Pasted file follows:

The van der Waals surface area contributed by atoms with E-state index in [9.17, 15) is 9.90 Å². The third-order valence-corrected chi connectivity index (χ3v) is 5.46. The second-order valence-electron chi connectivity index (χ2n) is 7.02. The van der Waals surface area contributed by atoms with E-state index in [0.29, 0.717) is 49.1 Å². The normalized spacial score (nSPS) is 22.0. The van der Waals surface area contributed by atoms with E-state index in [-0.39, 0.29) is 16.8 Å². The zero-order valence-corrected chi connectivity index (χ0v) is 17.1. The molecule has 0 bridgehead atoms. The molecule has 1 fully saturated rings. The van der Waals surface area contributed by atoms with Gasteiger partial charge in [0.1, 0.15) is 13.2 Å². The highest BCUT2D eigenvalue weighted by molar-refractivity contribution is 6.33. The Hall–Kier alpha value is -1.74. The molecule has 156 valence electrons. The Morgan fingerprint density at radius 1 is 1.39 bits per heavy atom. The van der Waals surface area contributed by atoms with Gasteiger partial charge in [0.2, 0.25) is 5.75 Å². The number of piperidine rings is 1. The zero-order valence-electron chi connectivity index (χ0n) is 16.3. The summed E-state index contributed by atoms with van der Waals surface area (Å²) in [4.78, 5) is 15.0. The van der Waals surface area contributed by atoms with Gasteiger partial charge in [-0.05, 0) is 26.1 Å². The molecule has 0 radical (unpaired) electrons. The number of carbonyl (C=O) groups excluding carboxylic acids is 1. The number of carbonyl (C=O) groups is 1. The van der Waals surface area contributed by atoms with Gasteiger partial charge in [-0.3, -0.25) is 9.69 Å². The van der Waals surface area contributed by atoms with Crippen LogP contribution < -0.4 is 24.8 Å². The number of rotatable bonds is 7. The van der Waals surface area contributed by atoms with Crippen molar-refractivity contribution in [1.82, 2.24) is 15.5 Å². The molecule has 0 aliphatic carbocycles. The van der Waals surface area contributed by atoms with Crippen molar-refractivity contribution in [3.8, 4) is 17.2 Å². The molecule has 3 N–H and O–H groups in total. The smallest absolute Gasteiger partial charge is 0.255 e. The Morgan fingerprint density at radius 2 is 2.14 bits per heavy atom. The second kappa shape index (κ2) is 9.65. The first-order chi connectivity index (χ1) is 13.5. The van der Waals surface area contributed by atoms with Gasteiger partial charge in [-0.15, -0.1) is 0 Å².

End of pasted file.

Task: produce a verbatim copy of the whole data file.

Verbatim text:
The van der Waals surface area contributed by atoms with E-state index in [9.17, 15) is 9.90 Å². The third-order valence-corrected chi connectivity index (χ3v) is 5.46. The second-order valence-electron chi connectivity index (χ2n) is 7.02. The van der Waals surface area contributed by atoms with E-state index in [0.29, 0.717) is 49.1 Å². The normalized spacial score (nSPS) is 22.0. The van der Waals surface area contributed by atoms with E-state index in [-0.39, 0.29) is 16.8 Å². The zero-order valence-corrected chi connectivity index (χ0v) is 17.1. The molecule has 0 bridgehead atoms. The molecule has 1 fully saturated rings. The van der Waals surface area contributed by atoms with Gasteiger partial charge in [0.1, 0.15) is 13.2 Å². The highest BCUT2D eigenvalue weighted by molar-refractivity contribution is 6.33. The Hall–Kier alpha value is -1.74. The molecule has 156 valence electrons. The Morgan fingerprint density at radius 1 is 1.39 bits per heavy atom. The van der Waals surface area contributed by atoms with Gasteiger partial charge in [0.2, 0.25) is 5.75 Å². The number of piperidine rings is 1. The zero-order valence-electron chi connectivity index (χ0n) is 16.3. The summed E-state index contributed by atoms with van der Waals surface area (Å²) in [4.78, 5) is 15.0. The van der Waals surface area contributed by atoms with Gasteiger partial charge in [-0.05, 0) is 26.1 Å². The molecule has 0 radical (unpaired) electrons. The number of carbonyl (C=O) groups excluding carboxylic acids is 1. The number of carbonyl (C=O) groups is 1. The van der Waals surface area contributed by atoms with Gasteiger partial charge in [-0.3, -0.25) is 9.69 Å². The van der Waals surface area contributed by atoms with Crippen LogP contribution < -0.4 is 24.8 Å². The number of rotatable bonds is 7. The van der Waals surface area contributed by atoms with Crippen molar-refractivity contribution in [1.82, 2.24) is 15.5 Å². The molecule has 0 aliphatic carbocycles. The van der Waals surface area contributed by atoms with Crippen molar-refractivity contribution in [3.8, 4) is 17.2 Å². The molecule has 3 N–H and O–H groups in total. The smallest absolute Gasteiger partial charge is 0.255 e. The Morgan fingerprint density at radius 2 is 2.14 bits per heavy atom. The second kappa shape index (κ2) is 9.65. The first-order chi connectivity index (χ1) is 13.5. The van der Waals surface area contributed by atoms with Gasteiger partial charge in [-0.15, -0.1) is 0 Å².